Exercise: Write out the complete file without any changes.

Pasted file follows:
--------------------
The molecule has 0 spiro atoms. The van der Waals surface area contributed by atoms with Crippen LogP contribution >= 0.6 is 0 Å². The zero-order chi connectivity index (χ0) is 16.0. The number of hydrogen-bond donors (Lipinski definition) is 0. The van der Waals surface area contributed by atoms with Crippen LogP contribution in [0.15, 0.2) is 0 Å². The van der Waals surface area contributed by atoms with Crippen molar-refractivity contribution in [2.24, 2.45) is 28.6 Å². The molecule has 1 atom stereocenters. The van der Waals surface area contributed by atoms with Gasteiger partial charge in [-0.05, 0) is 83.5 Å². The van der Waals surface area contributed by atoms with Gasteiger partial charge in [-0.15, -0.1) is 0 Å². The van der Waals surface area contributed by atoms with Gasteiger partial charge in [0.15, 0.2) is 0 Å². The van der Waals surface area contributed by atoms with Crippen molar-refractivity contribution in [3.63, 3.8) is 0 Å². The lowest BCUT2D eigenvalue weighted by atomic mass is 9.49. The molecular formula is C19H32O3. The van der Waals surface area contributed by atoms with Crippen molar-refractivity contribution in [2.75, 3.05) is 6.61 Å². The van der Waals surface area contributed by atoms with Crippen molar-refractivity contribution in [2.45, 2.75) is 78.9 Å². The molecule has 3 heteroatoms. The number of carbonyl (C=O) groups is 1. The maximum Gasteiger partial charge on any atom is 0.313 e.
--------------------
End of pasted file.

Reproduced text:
The molecule has 0 spiro atoms. The van der Waals surface area contributed by atoms with Crippen LogP contribution >= 0.6 is 0 Å². The zero-order chi connectivity index (χ0) is 16.0. The number of hydrogen-bond donors (Lipinski definition) is 0. The van der Waals surface area contributed by atoms with Crippen LogP contribution in [0.15, 0.2) is 0 Å². The van der Waals surface area contributed by atoms with Crippen molar-refractivity contribution in [2.24, 2.45) is 28.6 Å². The molecule has 1 atom stereocenters. The van der Waals surface area contributed by atoms with Gasteiger partial charge in [-0.05, 0) is 83.5 Å². The van der Waals surface area contributed by atoms with Gasteiger partial charge in [-0.15, -0.1) is 0 Å². The van der Waals surface area contributed by atoms with Gasteiger partial charge in [0.15, 0.2) is 0 Å². The van der Waals surface area contributed by atoms with Crippen molar-refractivity contribution in [3.63, 3.8) is 0 Å². The lowest BCUT2D eigenvalue weighted by atomic mass is 9.49. The molecular formula is C19H32O3. The van der Waals surface area contributed by atoms with Crippen molar-refractivity contribution in [2.75, 3.05) is 6.61 Å². The van der Waals surface area contributed by atoms with Crippen molar-refractivity contribution in [2.45, 2.75) is 78.9 Å². The molecule has 3 heteroatoms. The number of carbonyl (C=O) groups is 1. The maximum Gasteiger partial charge on any atom is 0.313 e.